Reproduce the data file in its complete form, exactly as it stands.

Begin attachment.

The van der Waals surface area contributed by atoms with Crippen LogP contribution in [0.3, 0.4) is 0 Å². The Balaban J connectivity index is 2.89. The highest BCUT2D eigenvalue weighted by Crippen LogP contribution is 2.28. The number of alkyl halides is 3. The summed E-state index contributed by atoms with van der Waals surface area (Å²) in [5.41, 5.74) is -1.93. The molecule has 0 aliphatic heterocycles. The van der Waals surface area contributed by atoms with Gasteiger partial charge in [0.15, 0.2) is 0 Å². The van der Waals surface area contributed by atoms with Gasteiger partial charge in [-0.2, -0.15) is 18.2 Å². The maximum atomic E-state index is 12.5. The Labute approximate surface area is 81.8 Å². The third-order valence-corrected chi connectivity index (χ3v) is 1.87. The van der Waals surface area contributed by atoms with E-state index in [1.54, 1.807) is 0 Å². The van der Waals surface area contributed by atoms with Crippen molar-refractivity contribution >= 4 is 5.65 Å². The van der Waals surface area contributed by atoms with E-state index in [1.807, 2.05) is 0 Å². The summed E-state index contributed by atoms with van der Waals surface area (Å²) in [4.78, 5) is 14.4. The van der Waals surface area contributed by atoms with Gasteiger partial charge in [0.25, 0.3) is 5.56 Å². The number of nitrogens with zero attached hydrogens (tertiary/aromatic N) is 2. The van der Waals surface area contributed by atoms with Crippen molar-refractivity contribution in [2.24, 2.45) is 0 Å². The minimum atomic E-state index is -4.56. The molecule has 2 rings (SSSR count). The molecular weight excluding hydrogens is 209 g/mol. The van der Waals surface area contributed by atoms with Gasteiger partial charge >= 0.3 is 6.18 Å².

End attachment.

The van der Waals surface area contributed by atoms with Crippen LogP contribution in [0.3, 0.4) is 0 Å². The Balaban J connectivity index is 2.89. The highest BCUT2D eigenvalue weighted by Crippen LogP contribution is 2.28. The number of alkyl halides is 3. The summed E-state index contributed by atoms with van der Waals surface area (Å²) in [5.41, 5.74) is -1.93. The molecule has 0 aliphatic heterocycles. The van der Waals surface area contributed by atoms with Gasteiger partial charge in [0.15, 0.2) is 0 Å². The van der Waals surface area contributed by atoms with Gasteiger partial charge in [-0.2, -0.15) is 18.2 Å². The maximum atomic E-state index is 12.5. The Labute approximate surface area is 81.8 Å². The third-order valence-corrected chi connectivity index (χ3v) is 1.87. The van der Waals surface area contributed by atoms with E-state index in [1.54, 1.807) is 0 Å². The van der Waals surface area contributed by atoms with Crippen molar-refractivity contribution >= 4 is 5.65 Å². The van der Waals surface area contributed by atoms with E-state index in [1.807, 2.05) is 0 Å². The summed E-state index contributed by atoms with van der Waals surface area (Å²) in [4.78, 5) is 14.4. The van der Waals surface area contributed by atoms with Gasteiger partial charge in [0.25, 0.3) is 5.56 Å². The number of nitrogens with zero attached hydrogens (tertiary/aromatic N) is 2. The van der Waals surface area contributed by atoms with Crippen molar-refractivity contribution in [2.24, 2.45) is 0 Å². The minimum atomic E-state index is -4.56. The molecule has 2 rings (SSSR count). The molecular weight excluding hydrogens is 209 g/mol. The van der Waals surface area contributed by atoms with Gasteiger partial charge >= 0.3 is 6.18 Å².